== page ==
Disturbance regimes and carbon stocks of Fitzroya cupressoides forests in southern Chile
Fitzroya cupressoides (alerce) old-growth conifer forests in Chile (40° – 43° S) include trees up to 50 m high and 5 m in diameter at breast height, reaching up to 4,094 years old. Forest disturbances influence Fitzroya forest structure and carbon stocks at multiple spatial and temporal scales. Main disturbances that shape Fitzroya forest stands are landslides and volcanism in the Andes cordillera, and fire in the Coastal Range. The main goal of this study is to assess the carbon stocks of Fitzroya forest stands according to their disturbance regimes and stand development stage. In the Andes and Coastal ranges of southern Chile the site selection included an age sequence of stands, known as chronosequence approach. Based on previous experience, we identified Fitzroya post-disturbance (i.e., fire, volcanism) stands in three different stages of development: stand initiation (mean stand age of the main cohort ≤ 200 year old), intermediate stage (200 to 800 year old), and old-growth forests (> 800 year old). The following components of biomass were considered: living standing trees, dead standing trees (snags) and logs from dead trees laying on the ground (coarse woody debris).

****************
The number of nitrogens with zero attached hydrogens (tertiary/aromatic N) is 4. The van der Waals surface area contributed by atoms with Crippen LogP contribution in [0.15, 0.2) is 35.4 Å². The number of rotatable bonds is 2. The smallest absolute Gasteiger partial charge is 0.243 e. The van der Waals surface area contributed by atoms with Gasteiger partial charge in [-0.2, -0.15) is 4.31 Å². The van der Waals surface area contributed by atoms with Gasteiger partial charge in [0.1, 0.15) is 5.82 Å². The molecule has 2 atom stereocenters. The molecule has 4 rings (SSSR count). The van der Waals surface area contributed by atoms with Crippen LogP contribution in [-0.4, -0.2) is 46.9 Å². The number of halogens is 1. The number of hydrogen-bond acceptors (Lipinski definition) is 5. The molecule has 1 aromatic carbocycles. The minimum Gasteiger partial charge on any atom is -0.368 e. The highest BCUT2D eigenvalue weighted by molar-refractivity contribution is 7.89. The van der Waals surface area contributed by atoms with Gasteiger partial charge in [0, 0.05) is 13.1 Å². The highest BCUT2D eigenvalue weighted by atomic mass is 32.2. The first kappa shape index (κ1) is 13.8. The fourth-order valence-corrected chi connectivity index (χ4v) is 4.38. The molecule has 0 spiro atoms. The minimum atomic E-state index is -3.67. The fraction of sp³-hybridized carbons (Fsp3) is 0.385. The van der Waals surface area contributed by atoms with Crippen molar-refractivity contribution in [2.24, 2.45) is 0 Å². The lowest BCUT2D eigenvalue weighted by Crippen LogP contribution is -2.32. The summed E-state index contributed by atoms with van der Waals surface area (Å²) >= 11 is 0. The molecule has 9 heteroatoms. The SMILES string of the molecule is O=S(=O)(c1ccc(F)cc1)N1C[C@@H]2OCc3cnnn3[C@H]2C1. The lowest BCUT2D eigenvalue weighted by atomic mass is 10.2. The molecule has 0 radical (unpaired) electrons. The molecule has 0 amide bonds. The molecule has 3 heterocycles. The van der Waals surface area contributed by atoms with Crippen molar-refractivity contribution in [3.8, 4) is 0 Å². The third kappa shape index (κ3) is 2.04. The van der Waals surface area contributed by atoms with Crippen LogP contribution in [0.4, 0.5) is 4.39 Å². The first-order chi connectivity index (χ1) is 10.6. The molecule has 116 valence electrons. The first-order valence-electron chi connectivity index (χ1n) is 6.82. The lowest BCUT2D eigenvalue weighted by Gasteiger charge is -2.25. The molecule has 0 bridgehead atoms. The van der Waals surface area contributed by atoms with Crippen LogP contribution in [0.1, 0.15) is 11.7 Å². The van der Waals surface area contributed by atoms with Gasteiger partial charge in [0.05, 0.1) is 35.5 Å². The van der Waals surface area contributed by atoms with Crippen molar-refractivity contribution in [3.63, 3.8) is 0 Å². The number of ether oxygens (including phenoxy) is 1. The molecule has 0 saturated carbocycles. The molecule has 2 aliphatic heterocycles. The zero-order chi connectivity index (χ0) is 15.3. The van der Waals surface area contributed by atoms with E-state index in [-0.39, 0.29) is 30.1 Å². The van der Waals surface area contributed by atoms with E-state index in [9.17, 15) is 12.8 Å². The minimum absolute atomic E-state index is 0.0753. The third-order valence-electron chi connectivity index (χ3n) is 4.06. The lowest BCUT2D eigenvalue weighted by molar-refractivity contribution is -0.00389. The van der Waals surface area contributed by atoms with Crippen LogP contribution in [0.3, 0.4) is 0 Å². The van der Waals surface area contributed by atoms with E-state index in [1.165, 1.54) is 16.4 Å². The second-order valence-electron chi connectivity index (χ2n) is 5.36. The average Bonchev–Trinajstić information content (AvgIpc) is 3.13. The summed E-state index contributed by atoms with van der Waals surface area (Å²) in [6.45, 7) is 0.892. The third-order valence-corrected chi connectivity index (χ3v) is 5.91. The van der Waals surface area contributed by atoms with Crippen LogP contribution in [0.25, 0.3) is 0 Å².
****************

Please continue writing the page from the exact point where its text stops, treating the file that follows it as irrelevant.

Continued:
Andean Fitzroya forests affected by volcanism show mean carbon stocks (standing live, snags and dead trees laying on the ground) of 11, 266 and 545 ton C /ha for the initiation, intermediate and old growth stages of development, respectively. Coastal range Fitzroya forest stands affected by fire disturbances show a mean carbon stock of 46, 165 and 312 ton C /ha for the initiation, intermediate and old growth stages of development, respectively. Fitzroya cupressoides contribute in more than 74% of the total carbon stock both in the Andes and the Coastal ranges, and the remainder corresponds mainly to Nothofagus spp. In the context of climate change predictions, restoring Fitzroya forests and conserving old-growth stands with large biomass and carbon stocks should be recognized as an important mitigation activity.